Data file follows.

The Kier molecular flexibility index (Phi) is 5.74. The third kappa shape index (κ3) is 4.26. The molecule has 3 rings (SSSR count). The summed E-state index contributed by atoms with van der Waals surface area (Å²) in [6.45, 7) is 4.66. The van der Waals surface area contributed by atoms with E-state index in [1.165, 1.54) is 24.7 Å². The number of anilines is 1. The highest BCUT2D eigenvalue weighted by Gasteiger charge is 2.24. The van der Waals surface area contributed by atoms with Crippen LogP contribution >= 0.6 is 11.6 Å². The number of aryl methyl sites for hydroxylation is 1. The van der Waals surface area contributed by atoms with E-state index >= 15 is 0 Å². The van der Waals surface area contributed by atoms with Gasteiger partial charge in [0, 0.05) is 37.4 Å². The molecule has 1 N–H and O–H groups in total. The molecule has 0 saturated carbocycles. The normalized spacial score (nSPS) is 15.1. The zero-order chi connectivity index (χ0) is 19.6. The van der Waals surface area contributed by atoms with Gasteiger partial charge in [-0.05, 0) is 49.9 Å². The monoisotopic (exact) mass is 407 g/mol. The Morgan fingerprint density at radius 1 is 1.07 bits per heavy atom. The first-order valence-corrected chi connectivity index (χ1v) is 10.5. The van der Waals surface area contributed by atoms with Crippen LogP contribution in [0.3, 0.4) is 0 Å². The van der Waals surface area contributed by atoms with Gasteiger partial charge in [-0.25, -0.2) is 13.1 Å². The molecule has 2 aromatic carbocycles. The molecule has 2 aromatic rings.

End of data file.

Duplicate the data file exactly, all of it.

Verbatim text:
The Kier molecular flexibility index (Phi) is 5.74. The third kappa shape index (κ3) is 4.26. The molecule has 3 rings (SSSR count). The summed E-state index contributed by atoms with van der Waals surface area (Å²) in [6.45, 7) is 4.66. The van der Waals surface area contributed by atoms with E-state index in [1.165, 1.54) is 24.7 Å². The number of anilines is 1. The highest BCUT2D eigenvalue weighted by Gasteiger charge is 2.24. The van der Waals surface area contributed by atoms with Crippen LogP contribution >= 0.6 is 11.6 Å². The number of aryl methyl sites for hydroxylation is 1. The van der Waals surface area contributed by atoms with E-state index >= 15 is 0 Å². The van der Waals surface area contributed by atoms with Gasteiger partial charge in [0, 0.05) is 37.4 Å². The molecule has 1 N–H and O–H groups in total. The molecule has 0 saturated carbocycles. The normalized spacial score (nSPS) is 15.1. The zero-order chi connectivity index (χ0) is 19.6. The van der Waals surface area contributed by atoms with Gasteiger partial charge in [-0.05, 0) is 49.9 Å². The monoisotopic (exact) mass is 407 g/mol. The Morgan fingerprint density at radius 1 is 1.07 bits per heavy atom. The first-order valence-corrected chi connectivity index (χ1v) is 10.5. The van der Waals surface area contributed by atoms with Crippen LogP contribution in [0.3, 0.4) is 0 Å². The van der Waals surface area contributed by atoms with Gasteiger partial charge in [-0.25, -0.2) is 13.1 Å². The molecule has 2 aromatic carbocycles. The molecule has 2 aromatic rings.